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I don't want to be an NHS stat so I might have to take action like my dear Katie

PUBLISHED: 18:23 15 May 2019 | UPDATED: 18:23 15 May 2019

Getting fit!  David's 11-year-old granddaughter, Katie who took part in last weekend's Pretty Muddy Race for Life at the Showground

Getting fit! David's 11-year-old granddaughter, Katie who took part in last weekend's Pretty Muddy Race for Life at the Showground

Archant

David Clayton is feeling the pressure to get out there and exercise after watching his granddaughter and others take part in the Pretty Muddy Race for Life last weekend

Flicking through a national newspaper the other day, I spotted a headline - "Lazy Pensioners to cost the NHS £1.3bn." Statistically, I'm one of those. However, I'm still busy working and not, I hope, lazy. A "think tank" had concluded that inactivity among older people make them more susceptible to injuries and mental frailty. If they don't do more regular exercise (it was only suggesting 10 minutes a day three times a week) a staggering £1.3bn would land on the debit side of the stretched NHS balance sheet by 2030.

This prompted me to question my own fitness and I'm sort of weighing it up with a plus and minus column after three recent "incidents."

Firstly, I couldn't find Platform 2C at Sheffield railway station a few weeks back. I'd followed what I thought was a logical route over bridges and past a coffee kiosk, but frustratingly 2C eluded me just as my train, wherever it was, was three minutes from leaving for Manchester. I spotted a cleaner who I reasoned might know where 2C was because he may well have spruced it up recently. I was directed back from whence I'd just come with a left detour I hadn't spotted and yes, there was Platform 2C with a guard about to despatch my train. Whilst I hadn't actually broken into a run, I had walked vigorously. I jumped on with a huge sense of relief and noticed I was panting somewhat. In mitigation, I'd dragged a case and a bag with me. "I can still do it," I thought triumphantly, then took a good couple of train stops to regain my composure.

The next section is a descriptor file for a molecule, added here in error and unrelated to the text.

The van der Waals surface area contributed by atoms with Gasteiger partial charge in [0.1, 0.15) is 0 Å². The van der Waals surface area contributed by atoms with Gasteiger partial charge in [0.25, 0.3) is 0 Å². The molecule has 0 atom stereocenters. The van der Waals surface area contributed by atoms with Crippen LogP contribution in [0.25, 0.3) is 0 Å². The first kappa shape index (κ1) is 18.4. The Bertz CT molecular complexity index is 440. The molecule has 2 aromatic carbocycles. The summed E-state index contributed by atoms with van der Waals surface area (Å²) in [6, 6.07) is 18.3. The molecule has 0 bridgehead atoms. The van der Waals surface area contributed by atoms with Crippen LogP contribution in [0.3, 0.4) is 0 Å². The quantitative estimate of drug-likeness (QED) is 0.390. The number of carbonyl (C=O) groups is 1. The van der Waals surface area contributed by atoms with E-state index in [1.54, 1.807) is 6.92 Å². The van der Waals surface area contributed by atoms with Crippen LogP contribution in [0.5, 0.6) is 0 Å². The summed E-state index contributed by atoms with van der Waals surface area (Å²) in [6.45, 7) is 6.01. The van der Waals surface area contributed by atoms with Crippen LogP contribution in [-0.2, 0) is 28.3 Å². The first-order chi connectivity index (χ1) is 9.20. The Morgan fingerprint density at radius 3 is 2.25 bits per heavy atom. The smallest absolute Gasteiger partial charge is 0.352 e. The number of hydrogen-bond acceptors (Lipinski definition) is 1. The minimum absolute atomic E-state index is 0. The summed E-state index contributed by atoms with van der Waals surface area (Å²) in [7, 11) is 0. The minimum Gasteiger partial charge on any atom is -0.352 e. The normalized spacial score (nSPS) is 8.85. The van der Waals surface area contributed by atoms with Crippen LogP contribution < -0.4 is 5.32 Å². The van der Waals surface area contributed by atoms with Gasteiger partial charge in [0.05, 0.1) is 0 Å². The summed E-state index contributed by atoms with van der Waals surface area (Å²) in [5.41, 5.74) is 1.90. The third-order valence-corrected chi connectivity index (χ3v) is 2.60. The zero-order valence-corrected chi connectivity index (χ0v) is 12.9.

Secondly, I was off to run some training courses at Salford on the sixth floor of a BBC building and I won't use lifts. I know, it's illogical, but put it down to a combination of claustrophobia and I was at the top of the World Trade Centre two days before it tragically came down.

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That's something you don't forget.

I'd gone to New York with my son to see the sights as a post A-level treat. We had also joined an interminable queue to go to the top of the Empire State Building. Once at the front, I looked in the cramped lift - sorry, elevator - and sent my son up on his own with the video camera. So, the point being, as a "lift-phobic" person, I can do 12 flights of stairs up to a sixth floor out of necessity, when most other people don't, albeit with a stop at floor three to pull myself together.

I can also stride across the Yorkshire Dales, which I do regularly, involving many ups as well as downs. OK, so I factor in a pub halfway but that's alright, isn't it? I've been reassuring myself for some time now that, for my age, I'm fit enough, but am I kidding myself?

Then, this past weekend, I went to watch my granddaughter do the Pretty Muddy Race for Life at the showground. I was there to offer moral support to 11-year-old 
Katie and her team of schoolfriends, but I quickly began to feel inadequate as people of all ages and sizes lined up to run for fun, and more importantly, Cancer Research.

My guilt was slightly assuaged by the fact I'd sponsored her. She finished, having negotiated 5km and a lot of mud, proudly took her medal and looked like she'd had the time of her life, despite needing a jolly good hose-down. I was proud of her and ashamed of myself in equal proportions.

My own personal "think tank" is concluding I should do something. I've got a running machine and some weights in the spare room gathering dust. Every now and again I go and look at them. They look back wondering if I might start using them.

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